Nutrient declarations should be mandatory for all other pre-packaged foods, except where national circumstances would not support such declarations. Where a nutrient declaration is applied, the declaration of the following should be mandatory: energy value; the amounts of protein, available carbohydrate (i.e., dietary carbohydrate excluding dietary fibre), fat, saturated fat, sodium and total sugars; the amount of any other nutrient for which a nutrition or health claim is made; and the amount of any other nutrient considered to be relevant for maintaining a good nutritional status, as required by national legislation or national dietary guidelines. The guidelines establish Nutrient Reference Values (NRVs) for vitamins, minerals and proteins for the general population identified as individuals older than 36 months. More specific NRVs have been established for levels of nutrients associated with the reduction in the risk of diet-related noncommunicable diseases, not including nutrient deficiency diseases or disorders (NRVs-NCD). They should be used for labelling purposes to help consumers make choices that contribute to an overall healthy dietary intake. The ‘Guidelines for use of Nutrition and Health Claims’ (CAC/GL 23-1997) address nutrition claims (i.e., any representation, which states, suggests or implies that a food has particular nutritional properties, including but not limited to the energy value and to the content of protein, fat and carbohydrates, as well as the content of vitamins and minerals), as well as nutrient function claims (a nutrition claim that describes the physiological role of the nutrient in growth, development and normal functions of the body).
A number ASEAN Sectoral Bodies are relevant for this field. For instance, the ASEAN Consultative Committee on Standards and Quality’s (ACCSQ) Product Working Group on Prepared Foodstuff (PFPWG) Task Force on the Harmonisation of Food Safety Standards for Prepared Foodstuff deals, inter alia, with requirements for labelling of pre-packaged food, while the ACCSQ/PFPWG Task Force on MRA Development for Prepared Foodstuff addresses food safety standards, labelling (including mandatory statements and nutrition claims) and the registration of food products and food establishments. These are the appropriate venues to discuss and address the regional harmonisation of nutrition labelling within ASEAN Member States. In this regard, the report held that representation from the food industry in regional working groups was essential to inform the discussion on the complexity of the regulations, the extent of incoherence in the regulations, and, more importantly, the minimum similarities in the requirements that would benefit the industry and facilitate regional trade. Increased private sector engagement, which is a driver of the ASEAN Economic Community (AEC) 2025 Blueprint, looks poised to deliver important trade facilitation results and enhance good regulation across the region.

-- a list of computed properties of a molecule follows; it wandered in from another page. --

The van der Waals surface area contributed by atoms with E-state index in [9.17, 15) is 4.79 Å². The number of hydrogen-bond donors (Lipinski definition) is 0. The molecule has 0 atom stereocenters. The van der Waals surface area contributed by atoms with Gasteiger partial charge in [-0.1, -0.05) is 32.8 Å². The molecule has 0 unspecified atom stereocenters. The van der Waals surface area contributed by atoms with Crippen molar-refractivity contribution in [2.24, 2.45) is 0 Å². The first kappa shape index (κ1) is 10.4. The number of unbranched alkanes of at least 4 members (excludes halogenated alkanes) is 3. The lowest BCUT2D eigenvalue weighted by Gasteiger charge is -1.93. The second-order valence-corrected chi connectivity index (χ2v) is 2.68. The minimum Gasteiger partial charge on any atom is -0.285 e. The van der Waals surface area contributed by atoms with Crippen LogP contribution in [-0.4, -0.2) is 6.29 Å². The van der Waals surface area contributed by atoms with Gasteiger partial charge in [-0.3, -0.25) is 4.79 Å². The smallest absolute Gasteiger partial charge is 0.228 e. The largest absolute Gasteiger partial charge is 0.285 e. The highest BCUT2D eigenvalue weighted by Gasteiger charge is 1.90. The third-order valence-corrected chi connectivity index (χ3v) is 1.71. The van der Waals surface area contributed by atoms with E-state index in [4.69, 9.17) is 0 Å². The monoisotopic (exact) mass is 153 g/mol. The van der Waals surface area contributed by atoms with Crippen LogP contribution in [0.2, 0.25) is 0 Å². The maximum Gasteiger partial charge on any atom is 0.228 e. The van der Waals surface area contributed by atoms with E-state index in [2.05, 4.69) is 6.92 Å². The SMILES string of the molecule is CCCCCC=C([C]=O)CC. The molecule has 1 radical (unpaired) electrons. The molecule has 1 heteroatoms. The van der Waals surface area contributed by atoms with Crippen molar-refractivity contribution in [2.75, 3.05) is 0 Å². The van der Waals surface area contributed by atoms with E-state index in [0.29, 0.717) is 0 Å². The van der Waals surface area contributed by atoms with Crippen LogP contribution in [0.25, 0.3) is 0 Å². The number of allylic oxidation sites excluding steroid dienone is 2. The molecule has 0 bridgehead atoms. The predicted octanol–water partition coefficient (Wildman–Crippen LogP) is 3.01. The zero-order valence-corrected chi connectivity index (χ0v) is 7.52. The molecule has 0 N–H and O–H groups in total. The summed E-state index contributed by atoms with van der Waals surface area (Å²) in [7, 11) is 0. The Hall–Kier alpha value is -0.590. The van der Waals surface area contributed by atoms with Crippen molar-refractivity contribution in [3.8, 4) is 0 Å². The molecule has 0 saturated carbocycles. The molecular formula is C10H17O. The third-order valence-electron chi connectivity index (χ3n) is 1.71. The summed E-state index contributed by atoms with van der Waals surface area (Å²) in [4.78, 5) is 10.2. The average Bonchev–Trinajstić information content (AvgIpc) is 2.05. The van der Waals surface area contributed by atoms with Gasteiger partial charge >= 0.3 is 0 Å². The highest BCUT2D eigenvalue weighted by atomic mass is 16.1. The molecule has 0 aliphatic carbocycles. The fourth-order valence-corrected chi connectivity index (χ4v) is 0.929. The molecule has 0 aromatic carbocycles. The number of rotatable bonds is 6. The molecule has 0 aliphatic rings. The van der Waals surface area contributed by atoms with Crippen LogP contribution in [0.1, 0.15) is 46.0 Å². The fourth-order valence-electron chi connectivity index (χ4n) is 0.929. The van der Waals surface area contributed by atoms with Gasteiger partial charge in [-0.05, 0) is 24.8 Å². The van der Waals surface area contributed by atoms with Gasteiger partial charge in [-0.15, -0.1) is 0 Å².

Taking into account international standards and the participation of the food industry in the process are central for the successful harmonisation of nutrition labelling within ASEAN. All interested stakeholders and food businesses within ASEAN should carefully analyse the report and its findings and engage within the relevant ASEAN fora, particularly ACCSQ and the ASEAN Trade Facilitation Joint Consultative Committee (ATF-JCC). As noted above, harmonisation in this sector can deliver important trade facilitation and trade benefits across the ASEAN region.
Food and Agricultural Law
- Commission Implementing Regulation (EU) 2018/469 of 21 March 2018 authorising the placing on the market of an extract of three herbal roots (Cynanchum wilfordii Hemsley, Phlomis umbrosa Turcz. and Angelica gigas Nakai) as a novel food under Regulation (EU) 2015/2283 of the European Parliament and of the Council, and amending Commission Implementing Regulation (EU) 2017/2470
- Commission Implementing Regulation (EU) 2018/470 of 21 March 2018 on detailed rules on the maximum residue limit to be considered for control purposes for foodstuffs derived from animals which have been treated in the EU under Article 11 of Directive 2001/82/EC
- Commission Implementing Regulation (EU) 2018/462 of 20 March 2018 authorising an extension of use of L-ergothioneine as a novel food under Regulation (EU) 2015/2283 of the European Parliament and of the Council, and amending Commission Implementing Regulation (EU) 2017/2470
- Commission Implementing Regulation (EU) 2018/461 of 20 March 2018 authorising an extension of use of taxifolin-rich extract as a novel food under Regulation (EU) 2015/2283 of the European Parliament and of the Council, and amending Commission Implementing Regulation (EU) 2017/2470
- Commission Implementing Regulation (EU) 2018/460 of 20 March 2018 authorising the placing on the market of Ecklonia cava phlorotannins as a novel food under Regulation (EU) 2015/2283 of the European Parliament and of the Council and amending Commission Implementing Regulation (EU) 2017/2470
- Commission Implementing Regulation (EU) 2018/456 of 19 March 2018 on the procedural steps of the consultation process for determination of novel food status in accordance with Regulation (EU) 2015/2283 of the European Parliament and of the Council on novel foods
- Council Decision (EU) 2018/416 of 5 March 2018 authorising the opening of negotiations for a revised Lisbon Agreement on Appellations of Origin and Geographical Indications
- Notice concerning the entry into force of the Framework Agreement on Partnership and Cooperation between the European Union and its Member States, of the one part, and the Republic of the Philippines, of the other part
Ignacio Carreño, Tobias Dolle, Lourdes Medina Perez and Paolo R. Vergano contributed to this issue.Back Download